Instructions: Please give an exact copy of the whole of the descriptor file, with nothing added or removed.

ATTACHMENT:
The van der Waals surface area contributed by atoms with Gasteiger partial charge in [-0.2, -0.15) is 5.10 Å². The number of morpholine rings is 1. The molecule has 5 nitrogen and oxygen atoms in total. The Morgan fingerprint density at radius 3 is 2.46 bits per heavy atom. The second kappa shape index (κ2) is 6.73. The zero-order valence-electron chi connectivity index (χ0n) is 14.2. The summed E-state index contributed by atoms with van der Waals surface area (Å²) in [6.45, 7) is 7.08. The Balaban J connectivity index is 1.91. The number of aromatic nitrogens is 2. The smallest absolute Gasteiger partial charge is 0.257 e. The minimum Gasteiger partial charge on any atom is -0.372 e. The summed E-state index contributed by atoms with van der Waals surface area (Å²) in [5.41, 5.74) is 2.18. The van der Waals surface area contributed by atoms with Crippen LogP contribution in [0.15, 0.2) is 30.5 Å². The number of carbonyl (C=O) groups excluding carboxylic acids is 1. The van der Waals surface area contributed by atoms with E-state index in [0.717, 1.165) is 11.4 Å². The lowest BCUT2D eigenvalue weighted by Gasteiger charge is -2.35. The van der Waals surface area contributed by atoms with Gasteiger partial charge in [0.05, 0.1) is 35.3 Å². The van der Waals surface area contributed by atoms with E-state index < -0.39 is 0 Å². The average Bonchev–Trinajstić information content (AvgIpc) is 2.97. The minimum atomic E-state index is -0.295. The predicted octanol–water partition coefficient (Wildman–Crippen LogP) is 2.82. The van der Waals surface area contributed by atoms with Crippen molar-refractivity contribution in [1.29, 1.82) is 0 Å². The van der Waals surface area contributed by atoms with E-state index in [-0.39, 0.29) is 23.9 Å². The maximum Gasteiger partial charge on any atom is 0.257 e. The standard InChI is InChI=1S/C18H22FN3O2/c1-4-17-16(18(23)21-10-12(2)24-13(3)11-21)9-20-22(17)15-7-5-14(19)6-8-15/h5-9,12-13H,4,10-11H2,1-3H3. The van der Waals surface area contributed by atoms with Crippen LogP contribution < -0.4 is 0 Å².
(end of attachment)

The van der Waals surface area contributed by atoms with Gasteiger partial charge in [-0.2, -0.15) is 5.10 Å². The number of morpholine rings is 1. The molecule has 5 nitrogen and oxygen atoms in total. The Morgan fingerprint density at radius 3 is 2.46 bits per heavy atom. The second kappa shape index (κ2) is 6.73. The zero-order valence-electron chi connectivity index (χ0n) is 14.2. The summed E-state index contributed by atoms with van der Waals surface area (Å²) in [6.45, 7) is 7.08. The Balaban J connectivity index is 1.91. The number of aromatic nitrogens is 2. The smallest absolute Gasteiger partial charge is 0.257 e. The minimum Gasteiger partial charge on any atom is -0.372 e. The summed E-state index contributed by atoms with van der Waals surface area (Å²) in [5.41, 5.74) is 2.18. The van der Waals surface area contributed by atoms with Crippen LogP contribution in [0.15, 0.2) is 30.5 Å². The number of carbonyl (C=O) groups excluding carboxylic acids is 1. The van der Waals surface area contributed by atoms with E-state index in [0.717, 1.165) is 11.4 Å². The lowest BCUT2D eigenvalue weighted by Gasteiger charge is -2.35. The van der Waals surface area contributed by atoms with Gasteiger partial charge in [0.05, 0.1) is 35.3 Å². The van der Waals surface area contributed by atoms with E-state index < -0.39 is 0 Å². The average Bonchev–Trinajstić information content (AvgIpc) is 2.97. The minimum atomic E-state index is -0.295. The predicted octanol–water partition coefficient (Wildman–Crippen LogP) is 2.82. The van der Waals surface area contributed by atoms with Crippen molar-refractivity contribution in [1.29, 1.82) is 0 Å². The van der Waals surface area contributed by atoms with E-state index in [-0.39, 0.29) is 23.9 Å². The maximum Gasteiger partial charge on any atom is 0.257 e. The standard InChI is InChI=1S/C18H22FN3O2/c1-4-17-16(18(23)21-10-12(2)24-13(3)11-21)9-20-22(17)15-7-5-14(19)6-8-15/h5-9,12-13H,4,10-11H2,1-3H3. The van der Waals surface area contributed by atoms with Crippen LogP contribution < -0.4 is 0 Å².